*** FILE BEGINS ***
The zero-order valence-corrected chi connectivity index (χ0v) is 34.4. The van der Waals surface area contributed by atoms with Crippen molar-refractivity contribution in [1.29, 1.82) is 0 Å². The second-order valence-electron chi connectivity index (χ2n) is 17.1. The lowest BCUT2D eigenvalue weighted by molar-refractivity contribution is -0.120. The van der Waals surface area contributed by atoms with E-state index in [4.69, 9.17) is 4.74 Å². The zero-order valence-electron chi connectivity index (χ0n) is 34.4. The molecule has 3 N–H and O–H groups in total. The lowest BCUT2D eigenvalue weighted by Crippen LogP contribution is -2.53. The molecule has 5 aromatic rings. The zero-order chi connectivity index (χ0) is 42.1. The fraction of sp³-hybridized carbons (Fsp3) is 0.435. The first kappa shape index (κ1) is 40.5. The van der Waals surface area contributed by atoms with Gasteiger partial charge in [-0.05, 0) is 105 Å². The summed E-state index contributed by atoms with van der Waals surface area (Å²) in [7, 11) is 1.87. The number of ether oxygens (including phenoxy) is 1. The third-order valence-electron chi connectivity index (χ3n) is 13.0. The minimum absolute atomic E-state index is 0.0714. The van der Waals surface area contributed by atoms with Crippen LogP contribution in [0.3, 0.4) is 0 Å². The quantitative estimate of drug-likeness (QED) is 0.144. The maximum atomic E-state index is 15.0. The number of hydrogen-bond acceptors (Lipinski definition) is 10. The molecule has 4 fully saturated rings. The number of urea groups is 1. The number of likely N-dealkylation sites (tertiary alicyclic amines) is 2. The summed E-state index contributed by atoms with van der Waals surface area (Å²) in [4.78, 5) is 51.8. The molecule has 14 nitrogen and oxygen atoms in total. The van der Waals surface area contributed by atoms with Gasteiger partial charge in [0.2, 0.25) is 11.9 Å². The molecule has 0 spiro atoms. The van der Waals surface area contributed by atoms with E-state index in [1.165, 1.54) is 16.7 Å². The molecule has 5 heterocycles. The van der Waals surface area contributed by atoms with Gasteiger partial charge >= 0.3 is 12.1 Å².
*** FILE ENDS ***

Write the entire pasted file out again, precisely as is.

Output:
The zero-order valence-corrected chi connectivity index (χ0v) is 34.4. The van der Waals surface area contributed by atoms with Crippen molar-refractivity contribution in [1.29, 1.82) is 0 Å². The second-order valence-electron chi connectivity index (χ2n) is 17.1. The lowest BCUT2D eigenvalue weighted by molar-refractivity contribution is -0.120. The van der Waals surface area contributed by atoms with E-state index in [4.69, 9.17) is 4.74 Å². The zero-order valence-electron chi connectivity index (χ0n) is 34.4. The molecule has 3 N–H and O–H groups in total. The lowest BCUT2D eigenvalue weighted by Crippen LogP contribution is -2.53. The molecule has 5 aromatic rings. The zero-order chi connectivity index (χ0) is 42.1. The fraction of sp³-hybridized carbons (Fsp3) is 0.435. The first kappa shape index (κ1) is 40.5. The van der Waals surface area contributed by atoms with Gasteiger partial charge in [-0.05, 0) is 105 Å². The summed E-state index contributed by atoms with van der Waals surface area (Å²) in [7, 11) is 1.87. The number of ether oxygens (including phenoxy) is 1. The third-order valence-electron chi connectivity index (χ3n) is 13.0. The minimum absolute atomic E-state index is 0.0714. The van der Waals surface area contributed by atoms with Crippen LogP contribution in [0.3, 0.4) is 0 Å². The quantitative estimate of drug-likeness (QED) is 0.144. The maximum atomic E-state index is 15.0. The number of hydrogen-bond acceptors (Lipinski definition) is 10. The molecule has 4 fully saturated rings. The number of urea groups is 1. The number of likely N-dealkylation sites (tertiary alicyclic amines) is 2. The summed E-state index contributed by atoms with van der Waals surface area (Å²) in [4.78, 5) is 51.8. The molecule has 14 nitrogen and oxygen atoms in total. The van der Waals surface area contributed by atoms with Gasteiger partial charge in [0.2, 0.25) is 11.9 Å². The molecule has 0 spiro atoms. The van der Waals surface area contributed by atoms with E-state index in [1.165, 1.54) is 16.7 Å². The molecule has 5 heterocycles. The van der Waals surface area contributed by atoms with Gasteiger partial charge >= 0.3 is 12.1 Å².